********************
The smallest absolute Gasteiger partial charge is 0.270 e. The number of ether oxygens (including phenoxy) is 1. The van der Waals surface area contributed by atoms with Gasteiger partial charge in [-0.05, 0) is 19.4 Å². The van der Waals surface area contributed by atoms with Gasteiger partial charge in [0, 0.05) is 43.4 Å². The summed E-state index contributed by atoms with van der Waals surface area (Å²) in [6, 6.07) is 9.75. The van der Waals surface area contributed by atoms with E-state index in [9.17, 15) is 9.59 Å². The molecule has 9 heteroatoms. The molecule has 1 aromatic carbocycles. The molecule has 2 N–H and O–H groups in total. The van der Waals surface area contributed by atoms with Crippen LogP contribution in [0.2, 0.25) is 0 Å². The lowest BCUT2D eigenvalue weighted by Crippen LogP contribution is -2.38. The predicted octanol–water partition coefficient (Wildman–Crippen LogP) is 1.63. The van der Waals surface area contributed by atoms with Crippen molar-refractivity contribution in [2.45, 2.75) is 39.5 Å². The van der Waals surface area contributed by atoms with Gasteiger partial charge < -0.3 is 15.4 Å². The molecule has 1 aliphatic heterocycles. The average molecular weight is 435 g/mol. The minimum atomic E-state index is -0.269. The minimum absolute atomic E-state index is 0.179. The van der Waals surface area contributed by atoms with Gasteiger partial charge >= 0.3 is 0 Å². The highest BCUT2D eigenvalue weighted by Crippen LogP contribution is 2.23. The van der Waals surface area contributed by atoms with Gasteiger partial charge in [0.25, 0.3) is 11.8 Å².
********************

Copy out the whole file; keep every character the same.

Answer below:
The smallest absolute Gasteiger partial charge is 0.270 e. The number of ether oxygens (including phenoxy) is 1. The van der Waals surface area contributed by atoms with Gasteiger partial charge in [-0.05, 0) is 19.4 Å². The van der Waals surface area contributed by atoms with Gasteiger partial charge in [0, 0.05) is 43.4 Å². The summed E-state index contributed by atoms with van der Waals surface area (Å²) in [6, 6.07) is 9.75. The van der Waals surface area contributed by atoms with E-state index in [9.17, 15) is 9.59 Å². The molecule has 9 heteroatoms. The molecule has 1 aromatic carbocycles. The molecule has 2 N–H and O–H groups in total. The van der Waals surface area contributed by atoms with Crippen LogP contribution in [0.2, 0.25) is 0 Å². The lowest BCUT2D eigenvalue weighted by Crippen LogP contribution is -2.38. The predicted octanol–water partition coefficient (Wildman–Crippen LogP) is 1.63. The van der Waals surface area contributed by atoms with Crippen molar-refractivity contribution in [2.45, 2.75) is 39.5 Å². The van der Waals surface area contributed by atoms with Gasteiger partial charge < -0.3 is 15.4 Å². The molecule has 1 aliphatic heterocycles. The average molecular weight is 435 g/mol. The minimum atomic E-state index is -0.269. The minimum absolute atomic E-state index is 0.179. The van der Waals surface area contributed by atoms with Gasteiger partial charge >= 0.3 is 0 Å². The highest BCUT2D eigenvalue weighted by Crippen LogP contribution is 2.23. The van der Waals surface area contributed by atoms with Gasteiger partial charge in [0.25, 0.3) is 11.8 Å².